Automated feeding equipment for individual cow rations – Matt Akins, Department of Animal and Dairy Sciences, UW-Madison and UW Marshfield Agricultural Research Station
Feed represents the single largest expense on most dairy farms, and small gains in feed efficiency can have large effects on farm profitability, land and water utilization and greenhouse gas emissions.
As part of ongoing feed efficiency research, the UW Marshfield Agricultural Research Station (UW-MARS) uses individual feeding gates to measure individual feed intakes for lactating cows or heifers. Individual animal measurements are critical data to estimate an animal’s efficiency and to make genomic predictions of efficiency. However, at UW-MARS, there wasn’t a good way to feed animals using individual gates – station staff were weighing, mixing and feeding diets by hand. This process was labor and time consuming and limited the use of the gate system.
“Improving the turnaround time of feeding trials for researchers needing feed intake measurements allows studies to move faster and ultimately, gets research results to the public more quickly,” says Akins, who evaluates heifer feeding strategies at UW-MARS. As part of a Hub grant, Akins purchased an IH Rissler M740 mixer cart, which is a small and efficient system to feed total mixed ration (TMR) diets to cattle whose individual feed intake is measured during research studies. Specifically, this mixer cart works well when paired with the Calan gate system that allows for individual cow feeding.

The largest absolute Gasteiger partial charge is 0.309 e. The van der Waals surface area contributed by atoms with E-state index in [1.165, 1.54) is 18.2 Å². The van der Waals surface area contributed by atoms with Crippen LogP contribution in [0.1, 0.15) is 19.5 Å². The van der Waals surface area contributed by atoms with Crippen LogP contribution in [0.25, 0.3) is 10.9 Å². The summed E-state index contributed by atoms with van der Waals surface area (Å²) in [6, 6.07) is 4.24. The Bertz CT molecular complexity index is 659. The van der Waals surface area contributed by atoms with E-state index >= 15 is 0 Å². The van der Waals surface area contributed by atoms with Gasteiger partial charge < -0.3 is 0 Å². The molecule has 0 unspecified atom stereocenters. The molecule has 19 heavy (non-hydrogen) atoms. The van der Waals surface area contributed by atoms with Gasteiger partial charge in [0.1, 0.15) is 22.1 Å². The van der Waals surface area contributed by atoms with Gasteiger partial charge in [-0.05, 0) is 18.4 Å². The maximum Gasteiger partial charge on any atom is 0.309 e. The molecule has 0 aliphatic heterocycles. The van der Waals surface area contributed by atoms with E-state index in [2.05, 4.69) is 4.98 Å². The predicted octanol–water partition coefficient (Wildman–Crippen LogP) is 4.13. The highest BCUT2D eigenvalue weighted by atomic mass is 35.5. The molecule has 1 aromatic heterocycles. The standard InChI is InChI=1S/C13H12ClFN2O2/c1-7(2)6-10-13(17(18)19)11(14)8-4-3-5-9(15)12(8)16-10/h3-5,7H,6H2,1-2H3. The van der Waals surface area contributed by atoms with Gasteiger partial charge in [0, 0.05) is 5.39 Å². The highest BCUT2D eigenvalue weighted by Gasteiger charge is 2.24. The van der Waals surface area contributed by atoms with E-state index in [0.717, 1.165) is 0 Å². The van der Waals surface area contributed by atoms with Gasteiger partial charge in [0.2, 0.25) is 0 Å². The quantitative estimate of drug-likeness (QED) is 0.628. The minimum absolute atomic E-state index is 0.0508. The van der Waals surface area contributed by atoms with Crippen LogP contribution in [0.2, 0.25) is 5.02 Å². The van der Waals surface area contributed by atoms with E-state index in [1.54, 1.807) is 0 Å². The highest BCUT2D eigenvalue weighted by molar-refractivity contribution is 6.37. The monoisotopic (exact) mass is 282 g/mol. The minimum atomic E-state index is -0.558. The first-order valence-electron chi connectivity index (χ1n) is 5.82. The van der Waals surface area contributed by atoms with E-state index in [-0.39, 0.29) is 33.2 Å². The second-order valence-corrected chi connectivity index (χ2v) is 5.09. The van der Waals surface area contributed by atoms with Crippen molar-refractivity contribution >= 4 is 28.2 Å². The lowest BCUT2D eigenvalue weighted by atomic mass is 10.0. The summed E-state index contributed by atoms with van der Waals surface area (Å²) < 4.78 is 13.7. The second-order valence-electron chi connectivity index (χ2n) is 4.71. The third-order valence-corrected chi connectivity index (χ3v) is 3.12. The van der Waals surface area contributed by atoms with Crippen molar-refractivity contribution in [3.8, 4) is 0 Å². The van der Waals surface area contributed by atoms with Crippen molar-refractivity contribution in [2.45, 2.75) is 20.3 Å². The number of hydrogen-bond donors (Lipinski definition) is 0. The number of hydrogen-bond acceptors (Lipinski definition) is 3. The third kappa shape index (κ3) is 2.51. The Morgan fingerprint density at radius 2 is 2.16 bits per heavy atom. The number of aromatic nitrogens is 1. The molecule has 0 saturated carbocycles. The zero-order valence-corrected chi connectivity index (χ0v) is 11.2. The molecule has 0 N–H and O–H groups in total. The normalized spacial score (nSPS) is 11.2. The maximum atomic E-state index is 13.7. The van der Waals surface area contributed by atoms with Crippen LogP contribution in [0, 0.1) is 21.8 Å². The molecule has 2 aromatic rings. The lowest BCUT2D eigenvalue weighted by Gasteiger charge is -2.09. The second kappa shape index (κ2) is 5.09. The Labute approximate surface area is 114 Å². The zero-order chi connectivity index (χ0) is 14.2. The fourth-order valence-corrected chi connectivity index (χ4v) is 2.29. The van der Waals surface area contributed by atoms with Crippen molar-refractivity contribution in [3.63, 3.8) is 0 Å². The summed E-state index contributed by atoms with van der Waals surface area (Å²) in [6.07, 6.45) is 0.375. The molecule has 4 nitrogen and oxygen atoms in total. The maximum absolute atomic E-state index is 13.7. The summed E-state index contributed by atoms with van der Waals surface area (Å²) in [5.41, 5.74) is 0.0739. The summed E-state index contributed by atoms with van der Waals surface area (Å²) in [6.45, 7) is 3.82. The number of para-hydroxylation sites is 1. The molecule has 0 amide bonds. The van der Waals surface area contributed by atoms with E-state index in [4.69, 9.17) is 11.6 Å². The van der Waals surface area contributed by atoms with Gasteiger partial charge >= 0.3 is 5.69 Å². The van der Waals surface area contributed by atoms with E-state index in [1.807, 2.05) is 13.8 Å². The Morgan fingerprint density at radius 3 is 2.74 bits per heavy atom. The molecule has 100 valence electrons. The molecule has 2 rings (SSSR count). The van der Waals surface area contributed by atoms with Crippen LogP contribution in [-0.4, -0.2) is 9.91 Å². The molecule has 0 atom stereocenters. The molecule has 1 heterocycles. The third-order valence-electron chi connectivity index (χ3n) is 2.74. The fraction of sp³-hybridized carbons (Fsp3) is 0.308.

Equipment for measuring gene expression and quantifying nucleic acids to improve dairy forages – Sonja Maki and David Zlesak, Department of Plant and Earth Science at UW-River Falls
Plant breeders work to improve the genetic potential of plants. For dairy farmers, this translates into high-quality feeds like corn, soybeans and alfalfa, grown with less resources and under time-sensitive and stressful conditions.
Many of these genetic gains start in the lab using techniques like quantitative real-time polymerase chain reaction or “qPCR” to study the expression of genes. In common dairy forages like alfalfa, qPCR can be used to study nodulation, disease susceptibility and resistance, and flowering. Maki is working with undergraduate student Emily Larsen to measure the expression of flowering genes by qPCR in legumes, while Zlesak uses qPCR in plant disease resistance and virus detection projects.
“For the Plant Tissue Culture class this spring, we are excited to use the qPCR machine to test regenerated plantlets for viruses. We will be able to learn our rate of success at virus elimination and hopefully have a clean version of the mother plant variety for future research applications,” says Maki.
With specialized qPCR equipment, Maki and Zlesak will have new capacity for plant breeding and plant physiology projects. They’ll have the ability to more precisely measure nucleic acids like DNA and RNA and compare gene expression levels between different plant tissues or across plant developmental stages. The instrument and associated supplies also expand faculty, staff and student capability and collaboration opportunities to engage in innovative research.
Using funding from the Hub, Maki and Zlesak recently purchased a QuantStudio 3 (ThermoFisher) qPCR machine to quantify nucleic acids in a variety of crops.